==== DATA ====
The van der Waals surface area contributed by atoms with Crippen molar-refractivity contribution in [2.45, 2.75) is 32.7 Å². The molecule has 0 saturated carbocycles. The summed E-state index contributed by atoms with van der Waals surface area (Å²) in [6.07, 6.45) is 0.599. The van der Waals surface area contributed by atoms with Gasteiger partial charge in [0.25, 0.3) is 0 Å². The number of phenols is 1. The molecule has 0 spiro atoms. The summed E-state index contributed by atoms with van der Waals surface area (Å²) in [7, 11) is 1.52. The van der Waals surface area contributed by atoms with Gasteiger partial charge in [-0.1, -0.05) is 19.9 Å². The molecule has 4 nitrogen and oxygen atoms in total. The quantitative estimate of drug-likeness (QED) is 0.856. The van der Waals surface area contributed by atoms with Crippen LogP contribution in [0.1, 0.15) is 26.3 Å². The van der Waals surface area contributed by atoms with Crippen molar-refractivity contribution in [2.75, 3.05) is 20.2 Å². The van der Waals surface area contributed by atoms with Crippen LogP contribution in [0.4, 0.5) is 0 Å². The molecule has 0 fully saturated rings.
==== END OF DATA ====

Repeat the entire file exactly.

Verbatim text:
The van der Waals surface area contributed by atoms with Crippen molar-refractivity contribution in [2.45, 2.75) is 32.7 Å². The molecule has 0 saturated carbocycles. The summed E-state index contributed by atoms with van der Waals surface area (Å²) in [6.07, 6.45) is 0.599. The van der Waals surface area contributed by atoms with Gasteiger partial charge in [0.25, 0.3) is 0 Å². The number of phenols is 1. The molecule has 0 spiro atoms. The summed E-state index contributed by atoms with van der Waals surface area (Å²) in [7, 11) is 1.52. The van der Waals surface area contributed by atoms with Gasteiger partial charge in [-0.1, -0.05) is 19.9 Å². The molecule has 4 nitrogen and oxygen atoms in total. The quantitative estimate of drug-likeness (QED) is 0.856. The van der Waals surface area contributed by atoms with Crippen LogP contribution in [0.1, 0.15) is 26.3 Å². The van der Waals surface area contributed by atoms with Crippen molar-refractivity contribution in [2.75, 3.05) is 20.2 Å². The van der Waals surface area contributed by atoms with Crippen LogP contribution in [0.4, 0.5) is 0 Å². The molecule has 0 fully saturated rings.